The Rev. Brian Moon says he has come up with ideas for his sermons after water-skiing, while watching "My Name Is Earl" on TV and while working on his 1969 Buick muscle car. He also finds inspiration on the Internet, as he did in August when he preached about "God's math."
"People are drowning, drowning in their marriages, drowning in their careers, drowning in hurtful habits," Mr. Moon told his congregation at Church of the Suncoast, in Land o' Lakes, Fla. "They need someone to rescue them and bring them on the raft. They need people driven by God's addition."
Those words, it turns out, were first uttered three years ago by the Rev. Ed Young, pastor of Fellowship Church in Grapevine, Texas. His Web site, creativepastors.com, sells transcripts of this and others sermons for $10 each.
Mr. Moon says he delivered about 75 percent of Mr. Young's sermon, "just because it was really good." That included a white-water rafting anecdote similar to Mr. Young's in the original. Mr. Moon, who has now been a pastor for seven months, didn't give credit to Mr. Young, and he makes no apologies for using a recycled sermon.
"Truth is truth, there's no sense reinventing the wheel," Mr. Moon says. "If you got something that's a good product, why go out and beat your head against the wall and try to come up with it yourself?"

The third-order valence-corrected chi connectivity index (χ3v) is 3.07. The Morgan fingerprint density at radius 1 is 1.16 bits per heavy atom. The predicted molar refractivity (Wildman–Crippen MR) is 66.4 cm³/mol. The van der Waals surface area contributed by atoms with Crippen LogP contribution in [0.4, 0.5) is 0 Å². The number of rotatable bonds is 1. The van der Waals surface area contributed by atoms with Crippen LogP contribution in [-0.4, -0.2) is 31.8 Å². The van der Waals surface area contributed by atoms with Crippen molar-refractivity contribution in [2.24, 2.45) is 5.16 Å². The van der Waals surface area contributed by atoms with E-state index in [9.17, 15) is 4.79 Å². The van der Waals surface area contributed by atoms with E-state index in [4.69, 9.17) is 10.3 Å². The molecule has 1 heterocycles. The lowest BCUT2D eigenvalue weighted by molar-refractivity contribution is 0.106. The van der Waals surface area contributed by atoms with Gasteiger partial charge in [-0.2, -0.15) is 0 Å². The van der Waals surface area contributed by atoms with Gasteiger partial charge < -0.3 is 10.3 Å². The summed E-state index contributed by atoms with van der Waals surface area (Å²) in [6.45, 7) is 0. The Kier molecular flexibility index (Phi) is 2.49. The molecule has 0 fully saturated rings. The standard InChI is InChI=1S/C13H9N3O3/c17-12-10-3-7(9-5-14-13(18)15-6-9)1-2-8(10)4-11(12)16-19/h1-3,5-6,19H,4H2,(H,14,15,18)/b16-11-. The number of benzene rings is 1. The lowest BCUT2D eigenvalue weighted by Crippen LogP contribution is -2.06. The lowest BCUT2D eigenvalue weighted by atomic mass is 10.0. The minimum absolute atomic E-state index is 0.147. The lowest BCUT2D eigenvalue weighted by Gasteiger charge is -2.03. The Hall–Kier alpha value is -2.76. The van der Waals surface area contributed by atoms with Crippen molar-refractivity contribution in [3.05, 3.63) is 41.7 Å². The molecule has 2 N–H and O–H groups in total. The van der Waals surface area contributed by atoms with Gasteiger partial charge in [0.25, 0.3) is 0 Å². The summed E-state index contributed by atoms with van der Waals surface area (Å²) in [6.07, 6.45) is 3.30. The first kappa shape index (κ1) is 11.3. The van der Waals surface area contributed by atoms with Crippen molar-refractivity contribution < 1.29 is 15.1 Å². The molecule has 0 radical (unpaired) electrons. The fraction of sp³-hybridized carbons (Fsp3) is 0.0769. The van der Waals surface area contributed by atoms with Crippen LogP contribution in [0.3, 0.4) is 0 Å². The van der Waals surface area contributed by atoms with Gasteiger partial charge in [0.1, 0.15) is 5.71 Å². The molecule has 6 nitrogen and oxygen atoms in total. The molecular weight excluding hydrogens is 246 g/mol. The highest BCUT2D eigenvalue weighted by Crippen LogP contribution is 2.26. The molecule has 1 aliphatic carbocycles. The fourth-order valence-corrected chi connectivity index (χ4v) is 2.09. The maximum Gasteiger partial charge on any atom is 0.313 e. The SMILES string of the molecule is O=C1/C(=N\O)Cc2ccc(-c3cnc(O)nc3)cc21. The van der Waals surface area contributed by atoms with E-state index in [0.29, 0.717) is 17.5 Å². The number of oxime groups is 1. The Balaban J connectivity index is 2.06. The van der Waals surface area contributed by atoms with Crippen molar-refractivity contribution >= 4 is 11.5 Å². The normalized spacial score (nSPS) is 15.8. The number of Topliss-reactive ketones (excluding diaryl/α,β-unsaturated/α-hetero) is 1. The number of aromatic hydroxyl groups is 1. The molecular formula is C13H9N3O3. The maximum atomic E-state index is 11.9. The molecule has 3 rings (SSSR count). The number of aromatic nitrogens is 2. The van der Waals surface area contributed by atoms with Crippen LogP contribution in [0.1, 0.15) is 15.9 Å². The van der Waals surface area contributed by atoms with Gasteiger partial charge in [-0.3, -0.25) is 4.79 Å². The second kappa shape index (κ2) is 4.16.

These days, a lot of preachers would agree. The sermon -- an oration traditionally expressing the thoughts of the cleric doing the talking -- has entered the age of reruns. Topics and transcripts are available on sites like sermoncentral.com, pastors.com, sermonspice.com, and desperatepreacher.com. In the old days, when a preacher wanted to pinch a sermon, he had to consult a book, a magazine or a sermon anthology.
The offerings have a multidenominational appeal, allowing Presbyterian traditionalists or megachurch evangelicals to download talks on faith, hope and charity for a few bucks, or even free of charge. Torah-Fax, in Davie, Fla., runs a sermon email subscription service for rabbis. Some sites pay the authors for individual sermons (about $50 apiece) and sometimes buy up sermon libraries.
The widespread buying of packaged wisdom has touched off a debate about ethics, especially after incidents in which pastors have resigned over plagiarism allegations. Some members of the clergy say sermon sales diminish religious oratory and undermine both scholarship and the trust between ministers and their flocks.
"Every minister owes his congregation a fresh act of interpretation," says Thomas G. Long, a preaching professor at the Candler School of Theology at Emory University in Atlanta. "To play easy with the truth, to be deceptive about where the ideas come from, is a lie."